He calls the Old Testament the word of God (Mark 7:13) and the commandment of God (Matthew 15:3). In debates, he referred to it as an authority, since it is spoken by God (Matthew 22:31). He argued that Scripture cannot be broken (John 10:35) and that until Heaven and Earth pass away, not one dot of Scripture will be removed, until it has been accomplished (Matthew 5:18).

Thus Jesus affirms the truthfulness of the Old Testament, and its depiction of God’s character. In fact, he even affirms some of the passages that modern believers might be tempted to write off!! (e.g. Luke 11:51; Mark 12:26; John 6:31-51; Luke 17:29-32).

So we cannot and must not use the stories of Jesus as a way of amending, correcting or otherwise altering the Bible’s depiction of God’s character. Jesus brings a revelation of God’s character that is fresh and clear, but never contradictory to the Old Testament!


  • We have seen that Jesus affirms the consistent character of God between the Old and New Testaments. And yet, John also claims that nobody had seen God (at least fully), but that Jesus made him known (John 1:18). Do you think there is any sense in which Jesus revealed anything new about the character of God? And if so, how do you balance these two ideas: (a) that Jesus’ revelation was fresh and full, and (b) that it was entirely consistent with the character of God as revealed in the Old Testament?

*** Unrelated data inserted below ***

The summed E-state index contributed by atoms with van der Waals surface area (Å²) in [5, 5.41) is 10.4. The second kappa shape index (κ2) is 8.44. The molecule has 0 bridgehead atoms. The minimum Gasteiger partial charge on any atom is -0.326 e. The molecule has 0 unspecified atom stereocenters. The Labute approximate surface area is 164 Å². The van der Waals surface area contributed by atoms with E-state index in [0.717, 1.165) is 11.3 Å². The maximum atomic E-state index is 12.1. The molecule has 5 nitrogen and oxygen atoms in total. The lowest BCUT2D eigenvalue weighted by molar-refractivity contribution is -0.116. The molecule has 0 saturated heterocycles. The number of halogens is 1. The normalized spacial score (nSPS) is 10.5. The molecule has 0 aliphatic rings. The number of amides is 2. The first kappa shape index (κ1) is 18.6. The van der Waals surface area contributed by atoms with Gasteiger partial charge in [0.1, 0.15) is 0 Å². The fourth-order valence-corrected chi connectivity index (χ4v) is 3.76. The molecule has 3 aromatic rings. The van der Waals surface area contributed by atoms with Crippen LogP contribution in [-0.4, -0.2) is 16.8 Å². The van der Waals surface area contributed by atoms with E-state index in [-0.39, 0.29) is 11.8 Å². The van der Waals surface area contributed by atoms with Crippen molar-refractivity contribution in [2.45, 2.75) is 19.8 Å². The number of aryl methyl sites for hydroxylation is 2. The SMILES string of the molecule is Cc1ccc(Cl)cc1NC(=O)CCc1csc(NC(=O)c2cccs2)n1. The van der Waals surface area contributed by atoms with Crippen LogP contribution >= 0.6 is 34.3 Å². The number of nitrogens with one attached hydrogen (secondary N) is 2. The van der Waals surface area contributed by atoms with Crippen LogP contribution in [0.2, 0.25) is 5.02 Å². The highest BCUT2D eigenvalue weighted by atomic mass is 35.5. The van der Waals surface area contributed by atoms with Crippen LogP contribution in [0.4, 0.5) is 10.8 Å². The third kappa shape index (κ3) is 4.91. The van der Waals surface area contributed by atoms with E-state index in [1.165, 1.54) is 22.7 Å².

Hebrews: Jesus’ Unchanging Nature

We have seen that the Old Testament affirms the unchanging character of God. The New Testament does the same. Jesus upholds the testimony of the Old Testament, affirms that he and the Father are one, and declares that he is the true revelation of the Father’s character.

The book of Hebrews picks up this theme, and there are two important verses that act like bookends to the whole of the authors’ teaching. They appear in the first and last chapters of the letter:

“Long ago, at many times and in many ways, God spoke to our fathers by the prophets, but in these last days he has spoken to us by his Son, whom he appointed the heir of all things, through whom also he created the world. He is the radiance of the glory of God and the exact imprint of his nature, and he upholds the universe by the word of his power.” (Hebrews 1:1-3a)